Wednesday, January 27, 2010

State Of The Union Recap

--The only sensible thing Obama suggested was ending the ban on gays in the military, but he could've said something at the beginning of his term rather than wait this long. Probably just a ploy.

--Tonight: Obama proposes $10,000 tax credit to offset college costs.
Tomorrow: Average college tuition rises $10,001.

--Saying he hated the bank bailouts but they were necessary to save our economy is bullshit. Banks still are not lending money to businesses, and enabling them to do so was the rationale for the bailout. Now Obama wants to give more money to banks so they can lend money to businesses.

--A proposal to build more nuclear energy plants actually makes sense. I'm shocked he had it in him.

--His tie made me sad Christmas is over and peppermint-stick ice cream won't be available for another ten months. Everything else he said made me sad for potentially more important reasons.

REPUBLICAN RESPONSE BONUS: To demonstrate the GOP's longstanding commitment to women and minorities, they scored a twofer by posing a black woman onscreen just behind Virginia's governor Bob McDonald.

Dinosaurs Were Redheads Too!

As if dinosaurs weren't awesome enough already:
Scientists have for the first time confirmed color in a dinosaur. Don’t think purple Barney, but reddish-orange Conan O’Brien .... That 125 million-year-old tail has the same internal cellular coloring agents as the hair of a red-haired person, said study lead author Mike Benton, a professor of paleontology at the University of Bristol in England.

Monday, January 25, 2010

The Cynicism Of Pascal’s Wager

During a recent debate between my atheist self and a nominative Christian, he mentioned Pascal’s wager as a justification for why I should cast my lot with the churchgoing crowd.

In a nutshell, the wager says that the existence of God can’t be proved or disproved, but you may as well act as though God exists because the payoff’s so great if He does (and so awful if you’re wrong about it).

This makes sense if you think “behave as though God exists” is synonymous with “behave morally” (however you define that). It still suggests a low opinion of human nature – I refrain from harming people not because I fear God or even the cops, but because my own conscience won’t allow me to do harm – but I take a dim view of human nature myself, so I don’t fault Pascal for that.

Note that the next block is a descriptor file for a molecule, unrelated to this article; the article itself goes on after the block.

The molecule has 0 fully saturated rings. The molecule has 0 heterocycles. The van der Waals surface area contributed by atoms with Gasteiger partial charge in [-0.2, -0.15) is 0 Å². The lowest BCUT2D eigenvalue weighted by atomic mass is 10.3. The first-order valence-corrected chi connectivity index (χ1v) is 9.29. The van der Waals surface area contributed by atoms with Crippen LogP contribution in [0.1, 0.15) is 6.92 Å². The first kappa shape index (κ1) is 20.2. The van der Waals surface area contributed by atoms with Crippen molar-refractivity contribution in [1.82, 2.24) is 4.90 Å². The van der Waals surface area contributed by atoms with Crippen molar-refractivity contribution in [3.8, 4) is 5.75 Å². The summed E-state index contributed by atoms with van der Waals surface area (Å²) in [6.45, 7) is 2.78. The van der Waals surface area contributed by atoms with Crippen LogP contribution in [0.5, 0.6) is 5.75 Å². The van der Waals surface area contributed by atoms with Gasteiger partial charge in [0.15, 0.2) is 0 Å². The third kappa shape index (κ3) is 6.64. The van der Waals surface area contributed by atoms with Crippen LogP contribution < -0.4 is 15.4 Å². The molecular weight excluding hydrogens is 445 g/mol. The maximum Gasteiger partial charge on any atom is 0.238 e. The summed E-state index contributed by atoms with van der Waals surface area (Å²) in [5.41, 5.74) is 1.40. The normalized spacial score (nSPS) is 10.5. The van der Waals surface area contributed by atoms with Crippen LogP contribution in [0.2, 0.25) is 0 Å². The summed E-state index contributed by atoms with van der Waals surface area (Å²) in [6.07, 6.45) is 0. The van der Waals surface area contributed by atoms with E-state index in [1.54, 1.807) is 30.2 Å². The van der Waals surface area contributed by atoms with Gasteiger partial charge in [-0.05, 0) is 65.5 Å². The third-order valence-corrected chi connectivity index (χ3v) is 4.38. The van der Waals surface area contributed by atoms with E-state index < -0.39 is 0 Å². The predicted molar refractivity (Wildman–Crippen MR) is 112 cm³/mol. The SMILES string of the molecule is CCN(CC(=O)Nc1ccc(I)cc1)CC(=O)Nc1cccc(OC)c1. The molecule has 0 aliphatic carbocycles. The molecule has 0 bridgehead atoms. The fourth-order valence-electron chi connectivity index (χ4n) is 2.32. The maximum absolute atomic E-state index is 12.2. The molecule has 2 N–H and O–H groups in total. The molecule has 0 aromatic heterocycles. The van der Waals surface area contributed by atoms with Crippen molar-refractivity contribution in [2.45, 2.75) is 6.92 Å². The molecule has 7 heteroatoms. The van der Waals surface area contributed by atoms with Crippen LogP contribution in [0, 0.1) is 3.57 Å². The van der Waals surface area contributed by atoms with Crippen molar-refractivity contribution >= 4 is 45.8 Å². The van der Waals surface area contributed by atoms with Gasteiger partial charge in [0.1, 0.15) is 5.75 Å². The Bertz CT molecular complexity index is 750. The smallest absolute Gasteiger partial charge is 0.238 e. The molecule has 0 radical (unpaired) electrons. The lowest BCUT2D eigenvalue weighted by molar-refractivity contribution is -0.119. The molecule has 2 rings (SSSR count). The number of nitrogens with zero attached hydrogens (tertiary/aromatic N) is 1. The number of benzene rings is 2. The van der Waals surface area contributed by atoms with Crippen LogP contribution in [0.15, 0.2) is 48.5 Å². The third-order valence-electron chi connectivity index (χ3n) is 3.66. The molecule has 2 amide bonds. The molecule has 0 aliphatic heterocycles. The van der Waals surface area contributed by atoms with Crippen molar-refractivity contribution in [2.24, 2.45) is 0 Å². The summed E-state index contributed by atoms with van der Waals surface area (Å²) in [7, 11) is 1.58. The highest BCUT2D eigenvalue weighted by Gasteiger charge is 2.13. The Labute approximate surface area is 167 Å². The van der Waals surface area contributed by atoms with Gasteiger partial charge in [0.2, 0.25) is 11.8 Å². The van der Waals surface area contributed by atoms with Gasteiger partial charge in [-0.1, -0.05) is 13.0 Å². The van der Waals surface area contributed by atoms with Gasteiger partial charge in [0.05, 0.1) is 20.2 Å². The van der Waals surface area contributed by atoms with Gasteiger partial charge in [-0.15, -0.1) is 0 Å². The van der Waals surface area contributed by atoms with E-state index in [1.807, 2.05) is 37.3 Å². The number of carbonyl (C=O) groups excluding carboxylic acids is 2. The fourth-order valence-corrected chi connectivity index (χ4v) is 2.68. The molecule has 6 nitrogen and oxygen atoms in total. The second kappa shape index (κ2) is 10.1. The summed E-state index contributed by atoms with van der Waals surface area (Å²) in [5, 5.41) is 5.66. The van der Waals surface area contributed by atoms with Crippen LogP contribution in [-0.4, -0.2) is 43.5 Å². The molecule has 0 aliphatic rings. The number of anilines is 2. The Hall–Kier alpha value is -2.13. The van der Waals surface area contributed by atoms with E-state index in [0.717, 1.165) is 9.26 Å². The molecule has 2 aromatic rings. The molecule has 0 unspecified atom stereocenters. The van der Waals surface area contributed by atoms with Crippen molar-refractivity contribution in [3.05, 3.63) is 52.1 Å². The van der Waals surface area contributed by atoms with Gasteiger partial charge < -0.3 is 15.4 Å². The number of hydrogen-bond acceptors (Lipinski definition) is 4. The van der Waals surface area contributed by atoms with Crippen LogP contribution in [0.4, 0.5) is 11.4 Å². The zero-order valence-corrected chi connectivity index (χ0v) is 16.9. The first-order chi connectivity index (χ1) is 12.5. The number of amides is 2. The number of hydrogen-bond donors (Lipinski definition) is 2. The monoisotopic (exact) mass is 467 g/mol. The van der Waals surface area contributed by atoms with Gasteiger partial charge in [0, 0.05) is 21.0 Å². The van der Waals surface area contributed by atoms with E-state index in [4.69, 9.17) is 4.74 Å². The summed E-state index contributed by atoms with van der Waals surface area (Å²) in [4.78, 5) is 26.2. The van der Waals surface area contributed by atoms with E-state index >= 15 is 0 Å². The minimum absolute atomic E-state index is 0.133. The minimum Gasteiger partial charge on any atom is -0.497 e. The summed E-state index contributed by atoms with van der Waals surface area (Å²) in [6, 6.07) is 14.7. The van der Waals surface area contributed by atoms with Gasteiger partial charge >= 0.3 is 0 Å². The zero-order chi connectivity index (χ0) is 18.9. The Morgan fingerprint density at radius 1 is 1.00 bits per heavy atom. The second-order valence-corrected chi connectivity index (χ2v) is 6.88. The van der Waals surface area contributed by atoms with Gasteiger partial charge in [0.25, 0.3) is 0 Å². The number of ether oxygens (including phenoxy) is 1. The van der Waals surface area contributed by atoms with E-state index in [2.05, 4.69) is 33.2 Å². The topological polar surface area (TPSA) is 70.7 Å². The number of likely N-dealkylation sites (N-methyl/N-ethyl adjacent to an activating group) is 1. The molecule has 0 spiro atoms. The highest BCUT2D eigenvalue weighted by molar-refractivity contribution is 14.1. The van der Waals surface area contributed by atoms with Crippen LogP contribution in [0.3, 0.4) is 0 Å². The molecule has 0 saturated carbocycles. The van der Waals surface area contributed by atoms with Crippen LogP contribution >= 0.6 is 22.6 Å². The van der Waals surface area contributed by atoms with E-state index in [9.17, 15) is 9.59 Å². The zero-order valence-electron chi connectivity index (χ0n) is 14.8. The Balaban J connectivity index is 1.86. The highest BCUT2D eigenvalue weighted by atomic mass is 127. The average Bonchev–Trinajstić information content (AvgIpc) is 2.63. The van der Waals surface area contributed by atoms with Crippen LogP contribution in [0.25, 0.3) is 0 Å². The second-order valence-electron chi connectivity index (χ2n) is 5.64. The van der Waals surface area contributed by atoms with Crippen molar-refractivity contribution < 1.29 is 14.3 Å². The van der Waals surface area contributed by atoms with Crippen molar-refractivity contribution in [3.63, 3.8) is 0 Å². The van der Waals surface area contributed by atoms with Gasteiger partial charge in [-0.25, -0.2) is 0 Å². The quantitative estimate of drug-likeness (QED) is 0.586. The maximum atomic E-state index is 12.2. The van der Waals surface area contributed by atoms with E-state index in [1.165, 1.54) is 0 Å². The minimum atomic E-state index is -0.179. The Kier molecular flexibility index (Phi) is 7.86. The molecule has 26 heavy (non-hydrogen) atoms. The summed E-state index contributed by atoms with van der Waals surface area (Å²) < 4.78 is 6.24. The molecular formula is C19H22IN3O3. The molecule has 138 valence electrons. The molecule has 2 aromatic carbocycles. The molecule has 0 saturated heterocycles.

But whenever I – an average American who came of age in the late twentieth century and is now well into the twenty-first – hear anyone mention Pascal’s wager it’s always in the context of why I should be a Christian.

And that’s where the wager falls apart. Christianity doesn’t promise heaven, or even hell-avoidance, based on what people do but on what they believe. How can Pascal’s wager cover that? Threats or bribes can alter people's words or actions, but not their beliefs. Consider: suppose I’m invested with the supernatural power to give you anything you desire – up to and including eternal life and youth. In addition, or instead, I can also inflict great suffering, up to and including eternal torment. The one thing I can’t magically do is force you to believe or disbelieve anything; I can only try to persuade.

Whether I offer you the carrot or the stick – happiness eternal or torment everlasting – here’s what I want you to believe, with true sincerity and all your heart: that our world is flat.

“The world is flat.” You can easily make yourself say this, write it or announce it to the world, if you think the payoff's worth it. But can you make yourself truly believe it? Ignore everything you know about geography, geology, gravity, physics and history until you sincerely believe Earth is flat, and when your friend goes on a round-the-world cruise you’re worried he’ll fall off the edge?

Not without copious use of mind-altering drugs powerful enough to fry your brain forever, and that’s not what Pascal was talking about.

Thursday, January 14, 2010

Why I'll Never Have Kids, Part MMMCCXVIII

There exists among many the pernicious idea that if ever a woman catches pregnant, she becomes a mere vessel for the procreation of the fetus, regardless of the woman's wishes or needs.